Anyhow, you can’t really blame Nicole for feeling on top of the world, or assuming that she had this thing in the bag. After all, as she pointed out to the cameras at one point she’s never actually been on the bottom. Which meant that the tide was about to turn, or the sauce was about to thicken… or whatever the culinary equivalent of that expression would be.

Top-Chef-Canada-Episode-5-Canadian-History-Book

So with the Quickfire behind them and immunity no longer on the table the chefs were asked to get patriotically creative with Canada’s 150th birthday for the Elimination Challenge. The show, in turn, got creative too and swapped out the traditional drawing of the knives for a drawing of the history books. Each chef had to pick a book that represented an important piece of Canadian history and then create a dish (an appetizer, entrée or a dessert) assigned to that moment.


We’re not surprised this was Curtis’s reaction when Eden mentioned book reports.

Obviously the chefs who drew desserts—Nicole and Connie—were less than impressed. “Chefs don’t want to do desserts, that’s why there’s pastry chefs,” Nicole lamented over her selection. Um, to be fair, didn’t Nicole just wow the judges with her riff on a carrot cake that she made of her own volition in the last episode? Yeah, we thought so.


When mere mortals are feeling stumped in front of the fridge they just end up ordering a pizza.

Either way, with the tasks assigned and the 15-minute shopping frenzy at McEwan foods done, the chefs had the prerequisite two hours to prep in the Monogram Kitchen before heading to this week’s hot spot, the ROM. There, guest judge Jeremy Charles and guest taster Ken Lister joined Mark McEwan, Mijune Pak, Janet Zuccarini and Eden at the table for an all-around Canadian feast.

Top-Chef-Canada-Episode-6-Jeremy-Charles
Jeremy Charles ready to taste Canadian History.

Dustin, who grinningly pulled the Gold Rush and had no idea what to do (“Do I look like a history buff?”) impressed the entire country yet again with his Cod Fritter Stuffed with Quail Egg. Between the flecks of gold on his plate and the golden hue of the runny yolk the judges definitely awarded the plate a gold star. Meanwhile Dennis’s comeback and Trevor’s resurgence were also present-day themes of historic proportions when the latter’s Red Fife Fry Bread impressed a raving Mijune and the latter’s Striploin was perfectly executed in puff pastry with a “150” carved into the side. Oh Curtis. And here you thought it was going to be cheesy.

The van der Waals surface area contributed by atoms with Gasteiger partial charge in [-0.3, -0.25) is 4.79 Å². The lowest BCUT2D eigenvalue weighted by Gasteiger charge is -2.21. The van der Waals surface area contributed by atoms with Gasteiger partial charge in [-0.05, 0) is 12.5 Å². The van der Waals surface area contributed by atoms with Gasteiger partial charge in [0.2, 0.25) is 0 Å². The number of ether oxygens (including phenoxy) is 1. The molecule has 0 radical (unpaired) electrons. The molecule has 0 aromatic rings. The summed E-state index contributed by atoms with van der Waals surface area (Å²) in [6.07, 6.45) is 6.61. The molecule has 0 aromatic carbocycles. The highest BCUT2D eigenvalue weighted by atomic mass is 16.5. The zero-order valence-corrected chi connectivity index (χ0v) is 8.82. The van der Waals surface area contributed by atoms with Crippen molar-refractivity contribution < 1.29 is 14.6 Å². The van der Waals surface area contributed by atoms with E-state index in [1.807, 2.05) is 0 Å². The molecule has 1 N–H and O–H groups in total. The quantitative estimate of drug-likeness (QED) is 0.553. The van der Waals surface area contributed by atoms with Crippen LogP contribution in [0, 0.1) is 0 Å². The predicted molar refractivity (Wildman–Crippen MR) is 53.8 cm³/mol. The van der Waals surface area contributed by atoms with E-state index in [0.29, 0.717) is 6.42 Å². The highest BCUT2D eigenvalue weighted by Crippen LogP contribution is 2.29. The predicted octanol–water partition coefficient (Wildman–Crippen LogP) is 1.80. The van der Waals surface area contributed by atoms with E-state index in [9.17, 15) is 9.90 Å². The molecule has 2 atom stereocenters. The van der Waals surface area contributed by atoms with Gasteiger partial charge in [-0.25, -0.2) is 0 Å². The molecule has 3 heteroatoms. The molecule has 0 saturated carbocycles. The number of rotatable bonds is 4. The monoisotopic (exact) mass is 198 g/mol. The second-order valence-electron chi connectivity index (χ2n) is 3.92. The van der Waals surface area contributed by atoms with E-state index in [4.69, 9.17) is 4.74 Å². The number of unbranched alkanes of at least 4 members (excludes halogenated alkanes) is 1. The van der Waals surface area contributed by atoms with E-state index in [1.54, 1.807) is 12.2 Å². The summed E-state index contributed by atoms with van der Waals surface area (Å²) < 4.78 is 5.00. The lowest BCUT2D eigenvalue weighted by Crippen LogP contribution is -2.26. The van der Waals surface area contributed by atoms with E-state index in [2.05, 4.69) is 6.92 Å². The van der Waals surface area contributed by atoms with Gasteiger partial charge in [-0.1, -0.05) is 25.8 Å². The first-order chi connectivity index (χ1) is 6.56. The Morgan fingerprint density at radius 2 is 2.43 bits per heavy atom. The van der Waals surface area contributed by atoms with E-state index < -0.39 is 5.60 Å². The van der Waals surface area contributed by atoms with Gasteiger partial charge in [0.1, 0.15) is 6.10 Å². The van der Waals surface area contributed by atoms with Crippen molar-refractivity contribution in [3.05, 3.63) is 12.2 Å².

Top-Chef-Canada-Episode-5-dustin-Elimination-Challenge-dish
Dustin’s Cod Fritter Stuffed with Quail Egg, Baked Cod and Sea Buckthorn Vinaigrette

Top-Chef-Canada-Episode-5-Trevor-Elimination-Challenge-dish
Trevor’s Roasted Striploin with Mushrooms, Pearl Onions and Porcini Foam in Puff Pastry

Top-Chef-Canada-Episode-5-Dennis-Elimination-Challenge-dish
Dennis’s Birch Syrup Bison Carpaccio, Sea Asparagus, Pickled Ramps and Red Fife Fry Bread

In the end it was Dustin’s dish that won again, leading to another megawatt smile from the fan favourite. (Seriously, that guy could power his own kitchen.) And with Connie’s Apple Crisp with Candied Bacon landing in the middle of the pack, that left Jesse’s (Not-So) Braised Short Rib, Curtis’s Roasted Cod and Nicole’s Apple Rhubarb Compote as the worst dishes of the night. And here Nicole thought she was “killing it.” Whoops.


Never say never, Nicole.

As conflicted as the judges were at all of the dishes, it was Curtis’s over-thought plate that stood out as the worst. He obviously had a feeling he would be sent packing, which is maybe why he told his fellow chefs that “feeling good is for stupid people” during the challenge. His confidence just never got there and he kept over-thinking all of his plates.

“If we’re going to go by my feelings, I knew there were certain issues I wish I could have solved,” Curtis said following his exit. “I was certainly disappointed that I didn’t execute every aspect as I exactly wanted to. You almost always mentally prepare yourself to be sent home. Now that I’ve been through Top Chef Canada twice, it’s perhaps not my greatest strength in terms of the environment or the context of how we compete. But that doesn’t mean I didn’t want to win more than anyone else.”